Snapshot: The Earliest Known Election Ballot
It was printed by a Rhode Island woman in 1744.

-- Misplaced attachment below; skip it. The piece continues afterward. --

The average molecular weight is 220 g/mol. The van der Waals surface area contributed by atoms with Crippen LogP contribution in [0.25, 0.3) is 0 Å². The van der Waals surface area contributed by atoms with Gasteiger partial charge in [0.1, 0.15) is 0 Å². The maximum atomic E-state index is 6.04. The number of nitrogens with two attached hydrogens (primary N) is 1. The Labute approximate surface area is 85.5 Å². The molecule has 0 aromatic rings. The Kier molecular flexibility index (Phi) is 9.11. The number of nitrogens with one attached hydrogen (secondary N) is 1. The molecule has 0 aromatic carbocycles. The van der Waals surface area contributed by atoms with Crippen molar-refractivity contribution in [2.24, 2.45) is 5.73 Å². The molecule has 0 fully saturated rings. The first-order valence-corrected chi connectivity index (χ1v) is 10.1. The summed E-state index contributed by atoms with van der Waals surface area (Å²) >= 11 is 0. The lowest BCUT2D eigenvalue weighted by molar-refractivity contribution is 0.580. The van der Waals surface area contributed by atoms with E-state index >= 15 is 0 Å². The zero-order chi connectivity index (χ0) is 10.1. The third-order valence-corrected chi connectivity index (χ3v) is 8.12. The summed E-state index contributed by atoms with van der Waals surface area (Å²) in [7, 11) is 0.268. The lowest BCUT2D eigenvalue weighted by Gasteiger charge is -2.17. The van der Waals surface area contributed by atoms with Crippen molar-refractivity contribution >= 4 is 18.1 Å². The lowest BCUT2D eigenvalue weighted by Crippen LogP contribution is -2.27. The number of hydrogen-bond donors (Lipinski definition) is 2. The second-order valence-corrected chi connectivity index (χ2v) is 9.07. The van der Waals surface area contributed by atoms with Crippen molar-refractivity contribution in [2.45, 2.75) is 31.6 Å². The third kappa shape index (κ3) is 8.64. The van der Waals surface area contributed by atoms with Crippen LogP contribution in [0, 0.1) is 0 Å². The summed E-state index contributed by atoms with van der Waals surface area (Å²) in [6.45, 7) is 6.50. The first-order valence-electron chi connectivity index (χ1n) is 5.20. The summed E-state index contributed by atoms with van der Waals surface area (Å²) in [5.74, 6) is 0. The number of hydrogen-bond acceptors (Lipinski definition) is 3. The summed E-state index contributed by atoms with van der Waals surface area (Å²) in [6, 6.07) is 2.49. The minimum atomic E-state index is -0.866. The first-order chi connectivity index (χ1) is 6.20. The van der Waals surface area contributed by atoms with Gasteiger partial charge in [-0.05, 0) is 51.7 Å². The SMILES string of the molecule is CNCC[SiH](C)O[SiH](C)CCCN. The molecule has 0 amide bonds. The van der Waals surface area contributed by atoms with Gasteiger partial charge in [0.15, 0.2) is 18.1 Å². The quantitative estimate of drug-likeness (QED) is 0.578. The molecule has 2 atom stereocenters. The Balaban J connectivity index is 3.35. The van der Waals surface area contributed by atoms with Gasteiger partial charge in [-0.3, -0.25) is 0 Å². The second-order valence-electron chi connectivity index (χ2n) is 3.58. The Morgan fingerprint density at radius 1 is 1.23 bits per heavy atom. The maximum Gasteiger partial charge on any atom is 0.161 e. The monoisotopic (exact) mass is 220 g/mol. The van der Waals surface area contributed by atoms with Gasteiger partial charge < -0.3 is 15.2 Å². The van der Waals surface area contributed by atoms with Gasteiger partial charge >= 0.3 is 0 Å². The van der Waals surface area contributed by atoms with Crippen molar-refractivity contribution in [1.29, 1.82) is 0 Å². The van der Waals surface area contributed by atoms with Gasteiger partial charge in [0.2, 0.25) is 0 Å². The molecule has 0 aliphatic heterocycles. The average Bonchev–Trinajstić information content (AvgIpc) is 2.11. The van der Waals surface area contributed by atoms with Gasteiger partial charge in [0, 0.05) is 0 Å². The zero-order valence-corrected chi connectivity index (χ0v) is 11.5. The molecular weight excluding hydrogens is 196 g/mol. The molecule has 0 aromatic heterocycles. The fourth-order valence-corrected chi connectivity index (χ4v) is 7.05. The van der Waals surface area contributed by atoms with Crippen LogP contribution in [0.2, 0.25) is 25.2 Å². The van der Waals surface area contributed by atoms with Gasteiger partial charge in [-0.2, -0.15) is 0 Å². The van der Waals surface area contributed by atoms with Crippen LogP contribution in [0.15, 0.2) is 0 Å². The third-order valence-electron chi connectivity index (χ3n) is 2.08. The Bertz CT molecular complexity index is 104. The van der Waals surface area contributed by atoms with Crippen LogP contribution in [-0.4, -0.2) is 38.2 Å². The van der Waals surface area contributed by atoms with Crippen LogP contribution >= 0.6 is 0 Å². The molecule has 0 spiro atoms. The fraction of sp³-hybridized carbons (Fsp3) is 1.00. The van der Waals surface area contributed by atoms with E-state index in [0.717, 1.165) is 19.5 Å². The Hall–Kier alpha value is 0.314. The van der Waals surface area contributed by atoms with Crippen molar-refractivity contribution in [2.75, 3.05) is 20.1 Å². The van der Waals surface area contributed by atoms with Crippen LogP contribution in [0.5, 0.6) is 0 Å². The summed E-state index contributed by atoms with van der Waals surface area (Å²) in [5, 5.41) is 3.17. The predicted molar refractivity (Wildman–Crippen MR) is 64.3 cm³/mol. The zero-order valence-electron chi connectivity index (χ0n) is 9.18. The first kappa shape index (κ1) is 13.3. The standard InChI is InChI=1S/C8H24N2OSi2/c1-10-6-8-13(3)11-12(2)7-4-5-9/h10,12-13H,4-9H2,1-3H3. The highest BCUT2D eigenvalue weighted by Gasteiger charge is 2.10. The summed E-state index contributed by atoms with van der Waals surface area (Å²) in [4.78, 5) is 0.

“Guess what: Even in 1744 people had Rhode Island-itus,” says Phoebe Bean, a librarian at the Rhode Island Historical Society. When Rhode Island was a mere colony, voters — many of whom had crops to plant during the spring election — loathed travelling all the way to Newport, then the capital, to cast their votes for governor, lieutenant governor and ten “assistants,” or senators. Enter the prox, a printed election ballot collected by a town moderator, sealed and sent by some conveyance to Newport. Rhode Island was the first English colony in America to offer voting via printed ballot and this prox from 1744, in the Rhode Island Historical Society collections, is the earliest we have on record. Bean and prox expert Russell DeSimone agree it was likely printed by Ann Franklin, the widow of Ben Franklin’s older brother, James, who, despite her role in the electoral process, was ineligible to vote.